We have made a somewhat extended reference to these statutes to show that the guaranty of freedom from unreasonable searches and seizures by the Fourth Amendment has been construed, practically since the beginning of the Government, as recognizing a necessary difference between a search of a store, dwelling house or other structure in respect of which a proper official warrant readily may be obtained, and a search of a ship, motor boat, wagon or automobile, for contraband goods, where it is not practicable to secure a warrant because the vehicle can be quickly moved out of the locality or jurisdiction in which the warrant must be sought.

Although Taft was quite insistent that a search could be conducted without a warrant only where it is not practicable to secure a warrant, this case was used as the basis for the so called Automobile Exception to the Fourth Amendment. The status of this exception current at the time of the Carney case was expressed in Burger CJ’s opinion in South Dakota v. Opperman:4

The reason for this well settled distinction is twofold. First, the inherent mobility of automobiles creates circumstances of such exigency that, as a practical necessity, rigorous enforcement of the warrant requirement is impossible. Carroll v. United States, 267 US 132, 153–154 (1925); Coolidge v. New Hampshire, 403 US 443, 459–460 (1971). But the Court has also upheld warrantless searches where no immediate danger was presented that the car would be removed from the jurisdiction. Chambers v. Maroney, 399 US 42 (1970); Cooper v. California, 386 US 58 (1967). Besides the element of mobility, less rigorous warrant requirements govern because the expectation of privacy with respect to one’s automobile is significantly less than that relating to one’s home or office ... Automobiles, unlike homes, are subjected to pervasive and continuing governmental regulation and controls, including periodic inspection. As an everyday occurrence, police stop and examine vehicles when license plates or inspection stickers have expired, or if other violations, such as exhaust fumes or excessive noise, are noted, or if headlights or other safety equipment are not in proper working order.

Thus while exigency was crucial in Carroll, where the need to prevent loss of evidence was the motivation for allowing warrantless search, lowered expectations of privacy had by this time also taken on importance. Indeed exigency was no longer sufficient, as shown by, for example Chadwick,5 in which it was held that a locked item of luggage (a footlocker) did require a warrant because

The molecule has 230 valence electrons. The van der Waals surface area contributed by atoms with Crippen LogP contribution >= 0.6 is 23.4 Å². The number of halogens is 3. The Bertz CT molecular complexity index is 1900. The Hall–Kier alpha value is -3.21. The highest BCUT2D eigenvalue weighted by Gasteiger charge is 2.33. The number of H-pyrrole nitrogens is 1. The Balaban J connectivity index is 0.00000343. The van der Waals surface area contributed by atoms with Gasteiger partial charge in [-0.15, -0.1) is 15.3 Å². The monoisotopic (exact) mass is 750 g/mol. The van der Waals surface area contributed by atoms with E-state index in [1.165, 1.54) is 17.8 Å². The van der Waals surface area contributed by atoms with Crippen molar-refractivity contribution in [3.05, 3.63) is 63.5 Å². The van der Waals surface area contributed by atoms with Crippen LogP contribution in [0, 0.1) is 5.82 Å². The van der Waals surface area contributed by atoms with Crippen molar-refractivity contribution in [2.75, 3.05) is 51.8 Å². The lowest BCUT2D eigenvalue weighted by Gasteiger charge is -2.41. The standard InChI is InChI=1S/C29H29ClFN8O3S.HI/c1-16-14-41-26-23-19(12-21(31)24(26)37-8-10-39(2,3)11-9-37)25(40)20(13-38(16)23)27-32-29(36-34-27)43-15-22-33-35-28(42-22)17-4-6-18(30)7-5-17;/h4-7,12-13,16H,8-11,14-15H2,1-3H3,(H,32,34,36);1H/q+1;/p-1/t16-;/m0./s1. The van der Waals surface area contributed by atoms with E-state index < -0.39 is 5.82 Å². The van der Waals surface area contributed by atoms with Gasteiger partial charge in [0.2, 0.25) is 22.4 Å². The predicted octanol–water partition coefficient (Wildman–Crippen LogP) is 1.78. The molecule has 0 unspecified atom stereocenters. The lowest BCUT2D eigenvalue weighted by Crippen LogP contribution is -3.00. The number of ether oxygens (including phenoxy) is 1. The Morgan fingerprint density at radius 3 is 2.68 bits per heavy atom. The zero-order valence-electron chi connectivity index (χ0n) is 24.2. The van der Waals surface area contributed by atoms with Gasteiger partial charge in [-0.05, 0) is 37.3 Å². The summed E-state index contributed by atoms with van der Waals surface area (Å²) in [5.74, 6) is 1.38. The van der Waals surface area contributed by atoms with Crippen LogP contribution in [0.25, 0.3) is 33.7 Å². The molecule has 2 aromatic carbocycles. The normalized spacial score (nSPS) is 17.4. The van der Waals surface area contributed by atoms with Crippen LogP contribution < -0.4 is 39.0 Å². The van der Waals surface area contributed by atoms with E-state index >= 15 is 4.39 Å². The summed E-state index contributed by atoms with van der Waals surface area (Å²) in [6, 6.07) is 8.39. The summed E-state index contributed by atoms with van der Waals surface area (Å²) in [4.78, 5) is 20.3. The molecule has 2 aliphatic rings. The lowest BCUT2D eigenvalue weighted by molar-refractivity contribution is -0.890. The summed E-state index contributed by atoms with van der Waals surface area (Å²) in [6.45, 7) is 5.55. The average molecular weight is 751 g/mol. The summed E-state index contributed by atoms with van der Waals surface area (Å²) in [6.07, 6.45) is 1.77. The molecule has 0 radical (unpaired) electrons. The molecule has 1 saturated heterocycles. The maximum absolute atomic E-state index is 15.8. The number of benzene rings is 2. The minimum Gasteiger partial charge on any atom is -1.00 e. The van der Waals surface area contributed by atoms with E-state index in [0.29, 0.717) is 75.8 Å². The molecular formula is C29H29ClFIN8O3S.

The footlocker search was not justified under the “automobile exception,” since a person’s expectations of privacy in personal luggage are substantially greater than in an automobile. In this connection, the footlocker’s mobility did not justify dispensing with a search warrant.

Note the explicit use of the phrase ‘automobile exception’ here, indicating that it has acquired the status of an established rule from which deviation requires justification.

In contrast, the decreased expectations of privacy associated with automobiles would license the search of a container in the boot of a car in Ross:6

Where police officers have probable cause to search an entire vehicle, they may conduct a warrantless search of every part of the vehicle and its contents, including all containers and packages, that may conceal the object of the search.

Thus by 1985 the notion of an Automobile Exception to the Fourth Amendment had become quite well established, and the lowered expectations of privacy associated with automobiles might even be thought by some justices to justify a warrantless search without exigency, as in the Chambers and Cooper cases cited by Burger above. This had met with some resistance: for example, in Coolidge,7 a warrantless search of an automobile had been held to be unreasonable (in this case the car had been parked in the suspect’s driveway), and the majority opinion stated